In June 1979, more than a million people gathered in a field outside Krakow to hear Pope John Paul preach and celebrate Mass. One person present
was an unemployed electrician who had hitched a ride from the coastal city of Gdansk. Barely more than a year later, at his home shipyard, that electrician used a souvenir pen he had bought at the pope’s Mass to sign the founding charter of the illegal trade union Solidarity. He was Lech Walesa, and, having heard Wojtyla, he found it possible to act as if he were afraid no more. In Wojtyla’s presence, the solidarity of subjugation – the universal shame that was the first bond of victims of the Soviet imperial system – was transformed into a solidarity of resistance. The Solidarity Walesa and his fellow workers established, and the solidarity it embodied, would lead to the nonviolent overthrow of the Communist regime in Warsaw and, ultimately, to the demise of the Soviet Union itself.[9]
In Naaman's healing in the Jordan, God used ordinary elements and human hands to transform a leper into esteemed member of his community. The seventy whom Jesus sent out similarly were ordinary humans who communicated God's transformative presence to broken, hurting people. This happened again in a field outside Gdansk when Pope John Paul spoke to millions, changing at least one man's perspective so radically that it rippled across Europe and the globe.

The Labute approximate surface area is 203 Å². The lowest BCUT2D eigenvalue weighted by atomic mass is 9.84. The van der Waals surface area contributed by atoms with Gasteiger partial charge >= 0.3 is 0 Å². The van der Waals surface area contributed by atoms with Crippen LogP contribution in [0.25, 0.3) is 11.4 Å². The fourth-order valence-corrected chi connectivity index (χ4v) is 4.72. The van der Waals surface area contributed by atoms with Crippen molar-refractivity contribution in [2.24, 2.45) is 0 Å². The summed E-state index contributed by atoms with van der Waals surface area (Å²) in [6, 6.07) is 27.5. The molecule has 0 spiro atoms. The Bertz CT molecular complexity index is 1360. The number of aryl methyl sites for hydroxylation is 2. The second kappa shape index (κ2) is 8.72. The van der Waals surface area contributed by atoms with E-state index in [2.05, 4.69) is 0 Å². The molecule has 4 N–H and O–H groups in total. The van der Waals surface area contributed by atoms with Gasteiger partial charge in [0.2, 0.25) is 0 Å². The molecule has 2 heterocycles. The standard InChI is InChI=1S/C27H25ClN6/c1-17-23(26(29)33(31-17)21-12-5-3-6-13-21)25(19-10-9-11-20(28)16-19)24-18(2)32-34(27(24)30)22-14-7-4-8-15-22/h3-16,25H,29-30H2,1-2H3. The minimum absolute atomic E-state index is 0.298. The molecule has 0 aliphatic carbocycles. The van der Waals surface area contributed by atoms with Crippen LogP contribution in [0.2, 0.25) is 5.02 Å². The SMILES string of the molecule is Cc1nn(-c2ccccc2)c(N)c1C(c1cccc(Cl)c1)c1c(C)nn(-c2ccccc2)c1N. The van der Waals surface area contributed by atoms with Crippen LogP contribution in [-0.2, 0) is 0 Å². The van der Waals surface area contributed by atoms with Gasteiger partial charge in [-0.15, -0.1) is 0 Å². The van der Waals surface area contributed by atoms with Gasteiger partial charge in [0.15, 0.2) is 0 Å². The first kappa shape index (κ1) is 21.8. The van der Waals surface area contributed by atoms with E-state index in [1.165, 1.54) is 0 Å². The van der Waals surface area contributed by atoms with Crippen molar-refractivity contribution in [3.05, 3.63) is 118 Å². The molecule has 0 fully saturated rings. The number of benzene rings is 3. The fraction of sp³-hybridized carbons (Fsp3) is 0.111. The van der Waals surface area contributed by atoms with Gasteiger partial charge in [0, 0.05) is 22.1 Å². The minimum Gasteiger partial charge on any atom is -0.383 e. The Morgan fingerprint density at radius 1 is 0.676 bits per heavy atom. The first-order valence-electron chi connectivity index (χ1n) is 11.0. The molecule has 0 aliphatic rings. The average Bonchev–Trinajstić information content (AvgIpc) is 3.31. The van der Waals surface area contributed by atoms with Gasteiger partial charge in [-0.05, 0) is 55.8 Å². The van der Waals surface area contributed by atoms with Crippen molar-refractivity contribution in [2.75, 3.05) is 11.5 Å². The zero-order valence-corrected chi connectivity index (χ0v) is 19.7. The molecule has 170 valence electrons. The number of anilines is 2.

And we expect that it will happen again today when we receive the sacrament of Holy Communion. We confidently take, break, bless, and receive bread and wine in God's name that we whose sight God has transformed will experience spiritual renewal and discern God's acceptance, forgiveness, healing, and love. Then we before leaving we recommit ourselves to go into the world, sent by God just as were Elisha, the seventy, and John Paul before us, to transform broken lives.



[1] 2 Kings 5:1-14. Norman H. Smith, Interpreter’s Bible, ed. G.A. Buttrick (Nashville: Abingdon, 1954), Vol. 3, p. 210.
[2] T.R. Hobbs, “Naaman,” Anchor Bible Dictionary, ed. David Noel Freedman (New York: Doubleday, 1992), Vol. 4, pp. 967-968.
[3] J.M. Ward, “Naaman,” Interpreter's Dictionary of the Bible, ed. G.A. Buttrick (Nashville: Abingdon, 1962), Vol. 3, p. 490.
[4] A. Graeme Auld, I & II Kings (Philadelphia: Westminster, 1986), p. 167; J.M. Ward, “Naaman,” Interpreter's Dictionary of the Bible, ed. G.A. Buttrick (Nashville: Abingdon, 1962), Vol. 3, p. 490.
[5] Ibid.
[6] Smith, op. cit., p. 210.
[7] Luke 10:1-11, 16-20.
[8] Sallie McFague, Life Abundant: Rethinking Theology and Economy for a Planet in Peril (Minneapolis: Fortress, 2001), p. 172.
[9] James Carroll, Christ Actually: The Son of God for the Secular Age (New York: Viking, 2014), p. 180.